In Offshore Drilling Freeze, Rumblings of a New Era for Oil Industry

By Clayton, Mark | The Christian Science Monitor, May 27, 2010 | Go to article overview
Save to active project

In Offshore Drilling Freeze, Rumblings of a New Era for Oil Industry


Clayton, Mark, The Christian Science Monitor


The six-month moratorium on new deepwater offshore drilling announced by President Obama Thursday isn't likely to have a big impact on the oil industry - unless it's a sign of things to come.

In itself, President Obama's decision to impose a six-month pause on offshore oil leasing, announced Thursday, is unlikely to have any great impact on US oil supplies or prices in the short run.

But within the oil industry, there is some concern that this offshore drilling moratorium could be the beginning of a new oil regime, with significantly tougher regulations to follow, as Mr. Obama promised.

US companies still see the Gulf of Mexico as their backyard with a stable, relatively predictable political and regulatory regime. But if new strictures on the oil industry are seen as being too reactionary, the move could in the long run drive companies to less tightly regulated places like Angola in their search for the next big discoveries. That could mean a loss of jobs in Gulf states and possibly weaken US energy security.

IN PICTURES: Louisiana oil spill

"This could be a speed bump, or it could be the beginning of a transition toward long-term decline in US oil production," says David Pumphrey, an energy analyst at the Center for Strategic and International Studies in Washington. "It could put us in the position of importing more oil and possibly facing slightly higher oil prices in future because less non-OPEC oil is moving into the marketplace."

Obama's announcement Thursday marks a reversal of significant chunks of the offshore exploration plan he forwarded in March. On Thursday, he said he would:

Suspend planned exploration of two locations off Alaska's northern coast.

Cancel August lease sales in the western Gulf as well as a proposed lease sale 50 miles off the coast of Virginia.

Continue for six months an existing moratorium on any new permits to drill new deepwater wells in the Gulf and other areas of the outer continental shelf.

Suspend action at 33 deepwater exploratory wells being drilled in the Gulf until investigations are complete on the causes of the Gulf spill.

The president said to reporters that he had erred in one major respect when he planned for more offshore oil exploration in March: "I was wrong in my belief that the oil companies had their act together when it came to [handling] worst-case scenarios."

Calling oil industry connections with federal regulators at the Minerals Management Service "cozy and corrupt," Obama said he plans to unveil "aggressive new operating standards and requirements" for the offshore oil industry.

The rest of this article is only available to active members of Questia

Sign up now for a free, 1-day trial and receive full access to:

  • Questia's entire collection
  • Automatic bibliography creation
  • More helpful research tools like notes, citations, and highlights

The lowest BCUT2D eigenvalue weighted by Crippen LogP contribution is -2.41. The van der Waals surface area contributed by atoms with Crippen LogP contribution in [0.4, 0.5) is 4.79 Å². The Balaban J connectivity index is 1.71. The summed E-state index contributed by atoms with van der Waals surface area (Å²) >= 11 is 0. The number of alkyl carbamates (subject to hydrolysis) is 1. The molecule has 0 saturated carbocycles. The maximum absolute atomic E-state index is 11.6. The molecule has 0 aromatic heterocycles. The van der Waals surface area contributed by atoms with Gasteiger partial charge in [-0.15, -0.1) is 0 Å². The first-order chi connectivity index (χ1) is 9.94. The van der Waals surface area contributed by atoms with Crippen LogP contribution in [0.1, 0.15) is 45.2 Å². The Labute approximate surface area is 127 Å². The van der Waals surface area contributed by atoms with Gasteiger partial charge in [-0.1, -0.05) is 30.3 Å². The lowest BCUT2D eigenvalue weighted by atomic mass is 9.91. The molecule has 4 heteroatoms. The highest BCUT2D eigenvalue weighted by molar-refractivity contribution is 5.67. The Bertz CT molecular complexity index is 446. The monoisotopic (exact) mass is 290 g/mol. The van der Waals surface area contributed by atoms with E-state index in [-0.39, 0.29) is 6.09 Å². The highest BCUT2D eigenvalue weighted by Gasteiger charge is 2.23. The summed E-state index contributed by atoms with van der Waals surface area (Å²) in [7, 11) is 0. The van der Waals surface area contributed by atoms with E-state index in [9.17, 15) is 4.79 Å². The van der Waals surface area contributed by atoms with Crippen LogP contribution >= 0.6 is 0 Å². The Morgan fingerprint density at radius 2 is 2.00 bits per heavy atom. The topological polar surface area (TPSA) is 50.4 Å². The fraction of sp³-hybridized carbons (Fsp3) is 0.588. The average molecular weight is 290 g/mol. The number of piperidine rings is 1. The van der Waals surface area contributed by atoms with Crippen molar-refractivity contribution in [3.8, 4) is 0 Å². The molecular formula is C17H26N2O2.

• Ad-free environment

Already a member? Log in now.

Notes for this article

Add a new note
If you are trying to select text to create highlights or citations, remember that you must now click or tap on the first word, and then click or tap on the last word.
Loading One moment ...
Project items
Notes
Cite this article

Cited article

Style
Citations are available only to our active members.
Sign up now to cite pages or passages in MLA, APA and Chicago citation styles.

Cited article

In Offshore Drilling Freeze, Rumblings of a New Era for Oil Industry
Settings

Settings

Typeface
Text size Smaller Larger
Search within

Search within this article

Look up

Look up a word

  • Dictionary
  • Thesaurus
Please submit a word or phrase above.
Print this page

Print this page

Why can't I print more than one page at a time?

While we understand printed pages are helpful to our users, this limitation is necessary to help protect our publishers' copyrighted material and prevent its unlawful distribution. We are sorry for any inconvenience.
Full screen

matching results for page

Cited passage

Style
Citations are available only to our active members.
Sign up now to cite pages or passages in MLA, APA and Chicago citation styles.

Cited passage

Welcome to the new Questia Reader

The Questia Reader has been updated to provide you with an even better online reading experience.  It is now 100% Responsive, which means you can read our books and articles on any sized device you wish.  All of your favorite tools like notes, highlights, and citations are still here, but the way you select text has been updated to be easier to use, especially on touchscreen devices.  Here's how:

1. Click or tap the first word you want to select.
2. Click or tap the last word you want to select.

OK, got it!

Thanks for trying Questia!

Please continue trying out our research tools, but please note, full functionality is available only to our active members.

Your work will be lost once you leave this Web page.

For full access in an ad-free environment, sign up now for a FREE, 1-day trial.

Already a member? Log in now.

Are you sure you want to delete this highlight?